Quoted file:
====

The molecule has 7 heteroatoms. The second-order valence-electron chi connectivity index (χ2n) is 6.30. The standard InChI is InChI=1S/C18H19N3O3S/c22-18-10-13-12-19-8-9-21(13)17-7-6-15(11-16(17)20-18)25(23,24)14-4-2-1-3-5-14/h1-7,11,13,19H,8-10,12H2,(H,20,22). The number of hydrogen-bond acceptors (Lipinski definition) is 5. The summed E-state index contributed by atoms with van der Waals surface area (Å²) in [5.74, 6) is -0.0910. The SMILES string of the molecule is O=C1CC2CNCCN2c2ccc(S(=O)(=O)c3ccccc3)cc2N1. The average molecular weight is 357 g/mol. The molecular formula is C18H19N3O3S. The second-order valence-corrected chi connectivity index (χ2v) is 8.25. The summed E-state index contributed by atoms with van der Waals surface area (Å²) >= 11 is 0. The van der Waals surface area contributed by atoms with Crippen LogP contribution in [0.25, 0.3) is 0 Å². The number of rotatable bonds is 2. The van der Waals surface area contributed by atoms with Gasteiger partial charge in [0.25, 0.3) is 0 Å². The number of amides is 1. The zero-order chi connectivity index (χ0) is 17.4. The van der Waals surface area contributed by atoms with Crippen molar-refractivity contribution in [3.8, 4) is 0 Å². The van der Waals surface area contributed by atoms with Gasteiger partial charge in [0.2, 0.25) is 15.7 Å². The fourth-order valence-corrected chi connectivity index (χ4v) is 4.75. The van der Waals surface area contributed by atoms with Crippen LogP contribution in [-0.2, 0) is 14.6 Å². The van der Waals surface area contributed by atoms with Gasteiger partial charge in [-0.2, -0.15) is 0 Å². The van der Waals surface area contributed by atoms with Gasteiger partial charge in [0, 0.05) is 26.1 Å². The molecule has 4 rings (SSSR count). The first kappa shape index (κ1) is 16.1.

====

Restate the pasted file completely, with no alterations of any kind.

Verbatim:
The molecule has 7 heteroatoms. The second-order valence-electron chi connectivity index (χ2n) is 6.30. The standard InChI is InChI=1S/C18H19N3O3S/c22-18-10-13-12-19-8-9-21(13)17-7-6-15(11-16(17)20-18)25(23,24)14-4-2-1-3-5-14/h1-7,11,13,19H,8-10,12H2,(H,20,22). The number of hydrogen-bond acceptors (Lipinski definition) is 5. The summed E-state index contributed by atoms with van der Waals surface area (Å²) in [5.74, 6) is -0.0910. The SMILES string of the molecule is O=C1CC2CNCCN2c2ccc(S(=O)(=O)c3ccccc3)cc2N1. The average molecular weight is 357 g/mol. The molecular formula is C18H19N3O3S. The second-order valence-corrected chi connectivity index (χ2v) is 8.25. The summed E-state index contributed by atoms with van der Waals surface area (Å²) >= 11 is 0. The van der Waals surface area contributed by atoms with Crippen LogP contribution in [0.25, 0.3) is 0 Å². The number of rotatable bonds is 2. The van der Waals surface area contributed by atoms with Gasteiger partial charge in [0.25, 0.3) is 0 Å². The number of amides is 1. The zero-order chi connectivity index (χ0) is 17.4. The van der Waals surface area contributed by atoms with Crippen molar-refractivity contribution in [3.8, 4) is 0 Å². The van der Waals surface area contributed by atoms with Gasteiger partial charge in [0.2, 0.25) is 15.7 Å². The fourth-order valence-corrected chi connectivity index (χ4v) is 4.75. The van der Waals surface area contributed by atoms with Crippen LogP contribution in [-0.2, 0) is 14.6 Å². The van der Waals surface area contributed by atoms with Gasteiger partial charge in [-0.2, -0.15) is 0 Å². The van der Waals surface area contributed by atoms with Gasteiger partial charge in [0, 0.05) is 26.1 Å². The molecule has 4 rings (SSSR count). The first kappa shape index (κ1) is 16.1.